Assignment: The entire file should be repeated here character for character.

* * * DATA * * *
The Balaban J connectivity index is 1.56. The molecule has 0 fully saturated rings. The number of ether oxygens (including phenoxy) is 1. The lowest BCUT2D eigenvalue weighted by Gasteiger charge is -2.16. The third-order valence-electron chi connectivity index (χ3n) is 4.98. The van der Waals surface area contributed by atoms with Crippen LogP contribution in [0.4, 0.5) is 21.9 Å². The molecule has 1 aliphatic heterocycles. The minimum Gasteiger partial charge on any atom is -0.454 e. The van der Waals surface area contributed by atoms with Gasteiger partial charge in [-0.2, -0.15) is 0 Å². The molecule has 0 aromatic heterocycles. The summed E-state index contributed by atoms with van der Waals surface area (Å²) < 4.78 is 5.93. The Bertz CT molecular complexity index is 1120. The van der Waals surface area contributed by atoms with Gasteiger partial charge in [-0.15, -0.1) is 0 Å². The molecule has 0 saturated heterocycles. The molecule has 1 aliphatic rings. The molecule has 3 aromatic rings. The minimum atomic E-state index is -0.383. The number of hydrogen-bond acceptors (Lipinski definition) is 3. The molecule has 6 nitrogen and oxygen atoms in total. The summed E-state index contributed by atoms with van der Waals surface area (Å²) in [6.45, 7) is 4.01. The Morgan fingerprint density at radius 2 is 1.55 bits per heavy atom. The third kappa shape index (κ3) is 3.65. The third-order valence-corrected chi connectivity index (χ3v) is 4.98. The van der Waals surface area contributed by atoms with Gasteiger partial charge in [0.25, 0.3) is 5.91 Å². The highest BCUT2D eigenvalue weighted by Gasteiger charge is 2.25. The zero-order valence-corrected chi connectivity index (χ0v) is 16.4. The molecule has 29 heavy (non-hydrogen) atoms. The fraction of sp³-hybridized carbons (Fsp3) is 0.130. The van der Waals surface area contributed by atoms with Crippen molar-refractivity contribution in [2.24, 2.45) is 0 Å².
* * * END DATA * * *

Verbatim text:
The Balaban J connectivity index is 1.56. The molecule has 0 fully saturated rings. The number of ether oxygens (including phenoxy) is 1. The lowest BCUT2D eigenvalue weighted by Gasteiger charge is -2.16. The third-order valence-electron chi connectivity index (χ3n) is 4.98. The van der Waals surface area contributed by atoms with Crippen LogP contribution in [0.4, 0.5) is 21.9 Å². The molecule has 1 aliphatic heterocycles. The minimum Gasteiger partial charge on any atom is -0.454 e. The van der Waals surface area contributed by atoms with Gasteiger partial charge in [-0.2, -0.15) is 0 Å². The molecule has 0 aromatic heterocycles. The summed E-state index contributed by atoms with van der Waals surface area (Å²) < 4.78 is 5.93. The Bertz CT molecular complexity index is 1120. The van der Waals surface area contributed by atoms with Gasteiger partial charge in [-0.15, -0.1) is 0 Å². The molecule has 0 saturated heterocycles. The molecule has 1 aliphatic rings. The molecule has 3 aromatic rings. The minimum atomic E-state index is -0.383. The number of hydrogen-bond acceptors (Lipinski definition) is 3. The molecule has 6 nitrogen and oxygen atoms in total. The summed E-state index contributed by atoms with van der Waals surface area (Å²) in [6.45, 7) is 4.01. The Morgan fingerprint density at radius 2 is 1.55 bits per heavy atom. The third kappa shape index (κ3) is 3.65. The third-order valence-corrected chi connectivity index (χ3v) is 4.98. The van der Waals surface area contributed by atoms with Gasteiger partial charge in [0.25, 0.3) is 5.91 Å². The highest BCUT2D eigenvalue weighted by Gasteiger charge is 2.25. The zero-order valence-corrected chi connectivity index (χ0v) is 16.4. The molecule has 29 heavy (non-hydrogen) atoms. The fraction of sp³-hybridized carbons (Fsp3) is 0.130. The van der Waals surface area contributed by atoms with Crippen molar-refractivity contribution in [2.24, 2.45) is 0 Å².